· At twilight, I watched a bunch of local young men play cricket in a lot until my presence became a distraction and I had to jump in a rickshaw.
· I went to a Hindu temple and watched everyone pray and sing while draped in garlands of marigolds.
· I ate Masala peanuts - roasted peanuts mixed with chopped onion, cilantro, tomato, lime juice, chili, and spices with a Carlsburg beer and some garlic naan for dinner.
· I rode a bicycle rickshaw “Indian Helicopter” back to the hotel, seriously underestimating how far away it was and got stuck in a traffic jam with my pashmina wrapped around my face and watched three Rajasthani brass bands compete to see who could play the loudest over three different weddings right next to each other. Another elephant went by and several silver decorated horsedrawn carriages. Wedding mania!
· I ordered my favorite sweet lime soda and turned on my iPod to sit on the balcony of my guesthouse and relax before bed.
Saturday, February 07, 2009
Beep Beep! Hooooooooooooonnnnkkkk! Beep Beep!
That's my first impression of New Delhi and one that hesn't changed much in the past 2 1/2 days. I arrived about midnight on Wednesday and the MSF driver took me to my hotel. We dodged traffic (a free flowing carefree thing where you signal moves with your horn and ignore red lights, pedestrians, lane dividers, and giant trucks). Over giant overpasses and through enormous roundabouts we went. Amsterdam and Washington DC are rural villages compared to this place. After coming through a million diversions due to ongoing construction of the new metro line we went until we finally arrived at my hotel, the hotel Vikram, an unassuming little place with a lovely view of the Metro construction and highway.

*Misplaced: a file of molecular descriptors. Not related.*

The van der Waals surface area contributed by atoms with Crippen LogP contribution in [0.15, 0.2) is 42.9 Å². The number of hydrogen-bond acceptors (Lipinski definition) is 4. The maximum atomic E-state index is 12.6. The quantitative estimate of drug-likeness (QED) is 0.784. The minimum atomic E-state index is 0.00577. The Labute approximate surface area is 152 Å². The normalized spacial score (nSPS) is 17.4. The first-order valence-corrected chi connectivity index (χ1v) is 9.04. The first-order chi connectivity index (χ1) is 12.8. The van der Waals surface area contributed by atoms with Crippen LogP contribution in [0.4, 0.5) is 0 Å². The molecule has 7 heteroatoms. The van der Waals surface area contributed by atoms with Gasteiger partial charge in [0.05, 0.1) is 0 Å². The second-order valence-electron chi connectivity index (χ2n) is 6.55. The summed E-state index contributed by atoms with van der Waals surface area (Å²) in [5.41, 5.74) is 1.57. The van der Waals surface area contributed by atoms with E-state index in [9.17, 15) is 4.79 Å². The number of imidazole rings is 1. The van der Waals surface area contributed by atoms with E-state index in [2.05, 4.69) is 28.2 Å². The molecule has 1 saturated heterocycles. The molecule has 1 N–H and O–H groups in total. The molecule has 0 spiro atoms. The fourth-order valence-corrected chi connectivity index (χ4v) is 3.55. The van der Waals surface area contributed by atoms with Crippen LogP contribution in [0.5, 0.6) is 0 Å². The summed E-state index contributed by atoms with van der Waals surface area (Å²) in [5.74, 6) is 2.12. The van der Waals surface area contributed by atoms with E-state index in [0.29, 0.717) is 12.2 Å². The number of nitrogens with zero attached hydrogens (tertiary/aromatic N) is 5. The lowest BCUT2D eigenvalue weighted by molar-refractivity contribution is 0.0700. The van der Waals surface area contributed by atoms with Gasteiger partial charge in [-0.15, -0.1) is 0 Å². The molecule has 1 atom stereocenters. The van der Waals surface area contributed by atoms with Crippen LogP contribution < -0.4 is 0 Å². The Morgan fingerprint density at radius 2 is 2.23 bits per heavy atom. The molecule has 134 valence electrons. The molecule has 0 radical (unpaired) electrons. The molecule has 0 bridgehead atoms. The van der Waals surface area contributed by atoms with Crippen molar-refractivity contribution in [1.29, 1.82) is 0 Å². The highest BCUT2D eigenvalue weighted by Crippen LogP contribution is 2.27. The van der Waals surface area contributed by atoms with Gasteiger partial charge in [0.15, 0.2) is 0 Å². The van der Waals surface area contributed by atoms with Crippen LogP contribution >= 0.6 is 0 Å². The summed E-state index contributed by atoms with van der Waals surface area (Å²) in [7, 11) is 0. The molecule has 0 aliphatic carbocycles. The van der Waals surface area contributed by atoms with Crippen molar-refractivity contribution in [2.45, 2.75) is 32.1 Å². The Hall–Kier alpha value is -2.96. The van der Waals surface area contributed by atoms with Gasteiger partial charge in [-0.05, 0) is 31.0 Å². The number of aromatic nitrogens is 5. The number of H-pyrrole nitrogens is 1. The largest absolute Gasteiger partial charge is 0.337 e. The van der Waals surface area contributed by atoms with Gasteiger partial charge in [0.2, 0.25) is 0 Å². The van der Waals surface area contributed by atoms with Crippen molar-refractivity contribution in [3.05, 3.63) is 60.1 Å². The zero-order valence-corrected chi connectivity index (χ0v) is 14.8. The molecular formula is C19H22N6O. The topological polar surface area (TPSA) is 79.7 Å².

I then checked into my hotel room. It was pretty quiet... until I went into the bathroom. It's not unlike showering on a major highway. But I'm a heavy sleeper and in the bedroom with the overhead fan on for white noise and the curtains shut, you don't really hear the horns in the background.
After two days in the office getting ready for the workshop, I finally stopped working long enough on Saturday to try to see some of the town. The first thing I did was go to buy some yarn for an exercise for our training. The doorman sent me down to Central Market in a rickshaw (basically bicycle attached to seat for two on the back). I assumed since it was a bicycle, it wasnt'far away and we would be going down residential streets - Nope! Off we went in the little rickshaw onto the major highway that runs in front of my hotel. I often think that the only way I survive on these trips of mine is a very underdeveloped sense of danger. I just held my skirt down around my knees and tried to look unconcerned.